“Statistics is now the sexiest subject around,” said Dr. Hans Rosling, a professor of international health at the Karolinska Institute in Sweden. We wholeheartedly agree!
This weekend’s New York Times printed an article praising the use of design to visualize statistics, historically a “yawn-inducing” discipline, to make figures such as GDP engaging and easy to comprehend. Dr. Rosling is the founder of a site called Gapminder that uses colorful, interactive displays to increase public knowledge about health disparities world-wide.
Gapminder exemplifies the ability of visualization to democratize information through its focus on visual comparisons. Because users are able to manipulate the interface, focusing on what most interests them, the data becomes more accessible and interesting to the site’s visitors.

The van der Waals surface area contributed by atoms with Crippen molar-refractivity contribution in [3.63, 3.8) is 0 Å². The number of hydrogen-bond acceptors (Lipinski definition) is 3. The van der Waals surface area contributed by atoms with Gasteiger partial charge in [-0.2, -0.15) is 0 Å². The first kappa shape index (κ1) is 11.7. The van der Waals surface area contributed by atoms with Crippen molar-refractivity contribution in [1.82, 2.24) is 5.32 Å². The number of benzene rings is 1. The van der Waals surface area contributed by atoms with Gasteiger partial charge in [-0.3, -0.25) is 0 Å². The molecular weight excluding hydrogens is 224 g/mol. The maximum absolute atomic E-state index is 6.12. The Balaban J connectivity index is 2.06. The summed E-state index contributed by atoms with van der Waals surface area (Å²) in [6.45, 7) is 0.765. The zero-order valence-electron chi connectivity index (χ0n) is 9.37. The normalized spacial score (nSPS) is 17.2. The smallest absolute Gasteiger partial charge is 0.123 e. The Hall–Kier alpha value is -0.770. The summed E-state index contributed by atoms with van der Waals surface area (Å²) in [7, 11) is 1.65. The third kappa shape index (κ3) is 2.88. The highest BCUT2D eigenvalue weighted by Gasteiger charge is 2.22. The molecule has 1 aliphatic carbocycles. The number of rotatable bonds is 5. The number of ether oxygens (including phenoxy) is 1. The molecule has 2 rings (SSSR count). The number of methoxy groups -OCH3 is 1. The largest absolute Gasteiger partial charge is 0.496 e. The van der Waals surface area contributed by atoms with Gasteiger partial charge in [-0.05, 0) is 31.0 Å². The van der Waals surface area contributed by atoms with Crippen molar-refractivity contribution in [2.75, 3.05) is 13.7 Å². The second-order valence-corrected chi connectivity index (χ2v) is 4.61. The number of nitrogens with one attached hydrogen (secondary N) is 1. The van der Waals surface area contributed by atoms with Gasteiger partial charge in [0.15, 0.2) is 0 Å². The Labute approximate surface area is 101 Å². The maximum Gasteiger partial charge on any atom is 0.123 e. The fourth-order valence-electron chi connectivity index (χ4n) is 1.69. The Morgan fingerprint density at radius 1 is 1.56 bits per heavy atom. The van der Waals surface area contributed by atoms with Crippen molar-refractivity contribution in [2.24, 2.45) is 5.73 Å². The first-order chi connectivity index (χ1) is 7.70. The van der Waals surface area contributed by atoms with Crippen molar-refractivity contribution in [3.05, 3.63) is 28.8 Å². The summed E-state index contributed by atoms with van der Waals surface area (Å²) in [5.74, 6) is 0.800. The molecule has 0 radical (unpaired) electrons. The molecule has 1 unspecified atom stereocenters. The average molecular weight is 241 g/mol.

As Ben Shneiderman, founding director of the Human-Computer Interaction Laboratory at the University of Maryland says in the article: “The purpose of visualization is insight, not pictures.” Dr. Rosling and the growing group of “visual analytics gurus” are empowering their audiences to discover their own insight through dynamic, interactive data displays.